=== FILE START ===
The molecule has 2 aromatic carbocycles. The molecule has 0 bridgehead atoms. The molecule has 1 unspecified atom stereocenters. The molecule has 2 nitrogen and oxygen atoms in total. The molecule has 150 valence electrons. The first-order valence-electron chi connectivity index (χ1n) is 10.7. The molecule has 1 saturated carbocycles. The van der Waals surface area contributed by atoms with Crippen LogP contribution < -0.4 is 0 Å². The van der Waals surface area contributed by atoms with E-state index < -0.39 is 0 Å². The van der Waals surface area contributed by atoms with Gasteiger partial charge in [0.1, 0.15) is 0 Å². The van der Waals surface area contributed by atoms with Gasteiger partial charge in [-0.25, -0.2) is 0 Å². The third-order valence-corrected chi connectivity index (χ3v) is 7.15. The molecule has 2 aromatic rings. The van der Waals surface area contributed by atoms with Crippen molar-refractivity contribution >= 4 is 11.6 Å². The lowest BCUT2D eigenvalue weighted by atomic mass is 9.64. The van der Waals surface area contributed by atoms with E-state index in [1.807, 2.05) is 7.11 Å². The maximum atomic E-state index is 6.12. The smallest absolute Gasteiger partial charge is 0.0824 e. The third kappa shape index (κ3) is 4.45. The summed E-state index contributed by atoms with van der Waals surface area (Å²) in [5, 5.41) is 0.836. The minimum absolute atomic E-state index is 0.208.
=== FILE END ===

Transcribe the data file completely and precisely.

The molecule has 2 aromatic carbocycles. The molecule has 0 bridgehead atoms. The molecule has 1 unspecified atom stereocenters. The molecule has 2 nitrogen and oxygen atoms in total. The molecule has 150 valence electrons. The first-order valence-electron chi connectivity index (χ1n) is 10.7. The molecule has 1 saturated carbocycles. The van der Waals surface area contributed by atoms with Crippen LogP contribution < -0.4 is 0 Å². The van der Waals surface area contributed by atoms with E-state index < -0.39 is 0 Å². The van der Waals surface area contributed by atoms with Gasteiger partial charge in [0.1, 0.15) is 0 Å². The van der Waals surface area contributed by atoms with Gasteiger partial charge in [-0.25, -0.2) is 0 Å². The third-order valence-corrected chi connectivity index (χ3v) is 7.15. The molecule has 2 aromatic rings. The van der Waals surface area contributed by atoms with Crippen molar-refractivity contribution >= 4 is 11.6 Å². The lowest BCUT2D eigenvalue weighted by atomic mass is 9.64. The van der Waals surface area contributed by atoms with E-state index in [1.807, 2.05) is 7.11 Å². The maximum atomic E-state index is 6.12. The smallest absolute Gasteiger partial charge is 0.0824 e. The third kappa shape index (κ3) is 4.45. The summed E-state index contributed by atoms with van der Waals surface area (Å²) in [5, 5.41) is 0.836. The minimum absolute atomic E-state index is 0.208.